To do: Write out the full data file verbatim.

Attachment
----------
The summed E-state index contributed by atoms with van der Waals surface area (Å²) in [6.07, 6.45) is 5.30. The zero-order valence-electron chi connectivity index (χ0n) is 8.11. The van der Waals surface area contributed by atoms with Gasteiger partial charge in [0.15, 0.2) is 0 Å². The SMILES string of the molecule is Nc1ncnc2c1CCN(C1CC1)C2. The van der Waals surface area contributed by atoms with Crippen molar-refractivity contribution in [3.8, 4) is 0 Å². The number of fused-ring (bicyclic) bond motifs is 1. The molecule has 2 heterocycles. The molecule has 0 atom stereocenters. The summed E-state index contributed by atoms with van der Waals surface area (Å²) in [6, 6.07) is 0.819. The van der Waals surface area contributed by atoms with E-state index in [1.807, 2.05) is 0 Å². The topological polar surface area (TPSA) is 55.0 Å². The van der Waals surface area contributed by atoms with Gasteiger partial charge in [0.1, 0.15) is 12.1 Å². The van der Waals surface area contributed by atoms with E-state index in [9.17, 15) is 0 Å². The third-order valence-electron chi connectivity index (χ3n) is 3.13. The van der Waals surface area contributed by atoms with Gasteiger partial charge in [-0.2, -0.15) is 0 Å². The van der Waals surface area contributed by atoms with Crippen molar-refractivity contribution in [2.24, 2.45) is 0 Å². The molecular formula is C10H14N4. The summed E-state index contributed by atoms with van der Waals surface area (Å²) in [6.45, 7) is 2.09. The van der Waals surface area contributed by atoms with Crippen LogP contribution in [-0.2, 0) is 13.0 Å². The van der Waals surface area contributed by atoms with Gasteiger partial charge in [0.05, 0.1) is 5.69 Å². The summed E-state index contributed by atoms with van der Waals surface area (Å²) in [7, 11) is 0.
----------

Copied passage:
The summed E-state index contributed by atoms with van der Waals surface area (Å²) in [6.07, 6.45) is 5.30. The zero-order valence-electron chi connectivity index (χ0n) is 8.11. The van der Waals surface area contributed by atoms with Gasteiger partial charge in [0.15, 0.2) is 0 Å². The SMILES string of the molecule is Nc1ncnc2c1CCN(C1CC1)C2. The van der Waals surface area contributed by atoms with Crippen molar-refractivity contribution in [3.8, 4) is 0 Å². The number of fused-ring (bicyclic) bond motifs is 1. The molecule has 2 heterocycles. The molecule has 0 atom stereocenters. The summed E-state index contributed by atoms with van der Waals surface area (Å²) in [6, 6.07) is 0.819. The van der Waals surface area contributed by atoms with E-state index in [1.807, 2.05) is 0 Å². The topological polar surface area (TPSA) is 55.0 Å². The van der Waals surface area contributed by atoms with Gasteiger partial charge in [0.1, 0.15) is 12.1 Å². The van der Waals surface area contributed by atoms with E-state index in [9.17, 15) is 0 Å². The third-order valence-electron chi connectivity index (χ3n) is 3.13. The van der Waals surface area contributed by atoms with Gasteiger partial charge in [-0.2, -0.15) is 0 Å². The van der Waals surface area contributed by atoms with Crippen molar-refractivity contribution in [2.24, 2.45) is 0 Å². The molecular formula is C10H14N4. The summed E-state index contributed by atoms with van der Waals surface area (Å²) in [6.45, 7) is 2.09. The van der Waals surface area contributed by atoms with Crippen LogP contribution in [-0.2, 0) is 13.0 Å². The van der Waals surface area contributed by atoms with Gasteiger partial charge in [0.05, 0.1) is 5.69 Å². The summed E-state index contributed by atoms with van der Waals surface area (Å²) in [7, 11) is 0.